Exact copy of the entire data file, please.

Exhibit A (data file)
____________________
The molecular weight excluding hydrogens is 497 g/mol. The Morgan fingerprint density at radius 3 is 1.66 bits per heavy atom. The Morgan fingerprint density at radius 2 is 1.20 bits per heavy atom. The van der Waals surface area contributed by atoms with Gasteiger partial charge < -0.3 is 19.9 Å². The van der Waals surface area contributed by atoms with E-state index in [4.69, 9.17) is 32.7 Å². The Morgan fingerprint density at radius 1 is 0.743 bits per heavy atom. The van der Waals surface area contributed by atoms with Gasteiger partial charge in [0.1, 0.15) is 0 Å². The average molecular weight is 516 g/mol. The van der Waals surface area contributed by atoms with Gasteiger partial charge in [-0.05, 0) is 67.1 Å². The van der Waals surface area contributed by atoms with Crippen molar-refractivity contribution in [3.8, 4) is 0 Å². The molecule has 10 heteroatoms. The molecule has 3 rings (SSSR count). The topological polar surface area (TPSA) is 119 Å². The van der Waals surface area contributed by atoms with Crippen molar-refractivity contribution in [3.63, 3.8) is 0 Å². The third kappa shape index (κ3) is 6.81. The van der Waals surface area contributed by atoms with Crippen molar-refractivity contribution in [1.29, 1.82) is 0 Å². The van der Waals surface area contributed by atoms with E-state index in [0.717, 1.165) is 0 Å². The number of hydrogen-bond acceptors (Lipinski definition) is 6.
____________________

The molecular weight excluding hydrogens is 497 g/mol. The Morgan fingerprint density at radius 3 is 1.66 bits per heavy atom. The Morgan fingerprint density at radius 2 is 1.20 bits per heavy atom. The van der Waals surface area contributed by atoms with Gasteiger partial charge < -0.3 is 19.9 Å². The van der Waals surface area contributed by atoms with E-state index in [4.69, 9.17) is 32.7 Å². The Morgan fingerprint density at radius 1 is 0.743 bits per heavy atom. The van der Waals surface area contributed by atoms with Gasteiger partial charge in [0.1, 0.15) is 0 Å². The average molecular weight is 516 g/mol. The van der Waals surface area contributed by atoms with Gasteiger partial charge in [-0.05, 0) is 67.1 Å². The van der Waals surface area contributed by atoms with Crippen molar-refractivity contribution in [3.8, 4) is 0 Å². The molecule has 10 heteroatoms. The molecule has 3 rings (SSSR count). The topological polar surface area (TPSA) is 119 Å². The van der Waals surface area contributed by atoms with Crippen molar-refractivity contribution in [3.63, 3.8) is 0 Å². The third kappa shape index (κ3) is 6.81. The van der Waals surface area contributed by atoms with Crippen molar-refractivity contribution in [1.29, 1.82) is 0 Å². The van der Waals surface area contributed by atoms with E-state index in [0.717, 1.165) is 0 Å². The number of hydrogen-bond acceptors (Lipinski definition) is 6.